So I was working on an old, crusty veteran of a git repo and I noticed it had ~300 branches on remote. This rubbed me the wrong way so I spent some time cleaning up all of those branches. Here’s what I learned:
git fetch will pull down all the remote refs
git remote prune your_remote will remove any remote refs you have locally that have been removed from your remote
git branch will show all of your local branches
git branch -a will show all of your local/remote branches
git branch -a --merged will show you all of the branches that have been merged into your current branch.
git branch -a --no-merged will show you all of the branches that haven’t been merged into your current branch.
git branch -d branch_name will delete the given branch locally
git push your_remote :branch_name will delete the given branch on your remote.
Putting it together
So, deleting those excess branches might look something like:
git checkout develop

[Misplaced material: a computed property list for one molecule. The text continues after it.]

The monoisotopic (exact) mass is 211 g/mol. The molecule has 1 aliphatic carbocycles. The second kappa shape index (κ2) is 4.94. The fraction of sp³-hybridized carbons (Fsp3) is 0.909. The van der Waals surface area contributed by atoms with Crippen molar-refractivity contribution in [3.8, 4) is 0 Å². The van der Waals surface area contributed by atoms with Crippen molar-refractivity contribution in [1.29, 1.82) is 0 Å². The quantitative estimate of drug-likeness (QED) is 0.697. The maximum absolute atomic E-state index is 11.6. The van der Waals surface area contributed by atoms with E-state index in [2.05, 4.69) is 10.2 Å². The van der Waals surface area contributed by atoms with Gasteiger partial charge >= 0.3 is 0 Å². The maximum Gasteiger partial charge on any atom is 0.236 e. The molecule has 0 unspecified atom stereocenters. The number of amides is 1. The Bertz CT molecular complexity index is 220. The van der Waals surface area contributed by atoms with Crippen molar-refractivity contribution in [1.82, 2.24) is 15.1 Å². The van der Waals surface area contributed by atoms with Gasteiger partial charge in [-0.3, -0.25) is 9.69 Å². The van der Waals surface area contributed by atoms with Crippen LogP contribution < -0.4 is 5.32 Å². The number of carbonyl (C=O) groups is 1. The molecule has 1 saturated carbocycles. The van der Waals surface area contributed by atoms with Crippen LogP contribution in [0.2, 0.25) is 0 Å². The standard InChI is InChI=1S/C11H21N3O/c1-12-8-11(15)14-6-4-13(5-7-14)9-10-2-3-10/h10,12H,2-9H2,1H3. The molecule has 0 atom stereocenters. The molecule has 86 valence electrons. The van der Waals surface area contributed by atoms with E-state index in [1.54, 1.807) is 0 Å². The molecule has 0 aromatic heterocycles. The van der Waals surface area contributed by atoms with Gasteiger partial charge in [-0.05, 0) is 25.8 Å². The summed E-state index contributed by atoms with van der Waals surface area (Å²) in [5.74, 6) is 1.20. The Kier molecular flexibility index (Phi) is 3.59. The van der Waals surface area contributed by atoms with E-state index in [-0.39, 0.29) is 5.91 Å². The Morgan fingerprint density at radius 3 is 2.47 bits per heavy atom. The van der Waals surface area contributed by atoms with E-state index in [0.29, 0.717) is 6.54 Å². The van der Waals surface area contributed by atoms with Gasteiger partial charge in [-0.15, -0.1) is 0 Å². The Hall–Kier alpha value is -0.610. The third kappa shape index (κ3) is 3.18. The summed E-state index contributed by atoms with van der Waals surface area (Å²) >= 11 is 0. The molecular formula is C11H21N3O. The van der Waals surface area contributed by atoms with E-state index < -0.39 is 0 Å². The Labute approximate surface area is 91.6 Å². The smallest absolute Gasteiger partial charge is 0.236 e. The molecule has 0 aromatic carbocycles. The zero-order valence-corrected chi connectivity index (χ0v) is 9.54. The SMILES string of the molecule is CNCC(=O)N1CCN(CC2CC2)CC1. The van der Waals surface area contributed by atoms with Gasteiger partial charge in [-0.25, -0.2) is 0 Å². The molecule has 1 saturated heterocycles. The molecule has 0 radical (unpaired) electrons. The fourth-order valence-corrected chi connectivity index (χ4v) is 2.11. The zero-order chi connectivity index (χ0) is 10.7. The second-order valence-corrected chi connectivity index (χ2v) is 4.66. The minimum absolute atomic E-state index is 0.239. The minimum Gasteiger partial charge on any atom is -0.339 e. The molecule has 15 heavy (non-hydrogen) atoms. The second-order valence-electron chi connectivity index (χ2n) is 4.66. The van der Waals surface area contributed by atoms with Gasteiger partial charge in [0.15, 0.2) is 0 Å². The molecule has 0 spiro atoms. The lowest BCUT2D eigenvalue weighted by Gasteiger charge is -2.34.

git remote prune your_remote # Don't show branches that have already been deleted
git branch -a --merged # This will show all branches that have been merged into develop
Then, once you have your branch names to delete
git branch -d branch_name
git push your_remote :branch_name
Automating the Process
You can easily write a bash script (or ruby, or whatever) that goes through (maybe as a cron job) and deletes merged branches.
I elected not to do this for now because I have a strong aversion to the combination of ‘automatic’ and ‘hard-delete’ .
One thing to keep in mind here is that if you have a master branch and a develop branch (like in git flow) running the command
git branch --merged will likely list develop from the master branch.
Keeping it clean
For the first ~290 branches I had sitting around, I copy and pasted all of the branch names into a new textmate window and used the bulk line update to prepend git push your_remote : to each line, then I ran that file as a shell script.
Moving forward, I just ensure that any time a feature branch is merged into develop I delete that branch locally and remotely. That way the repo is always nice and slim.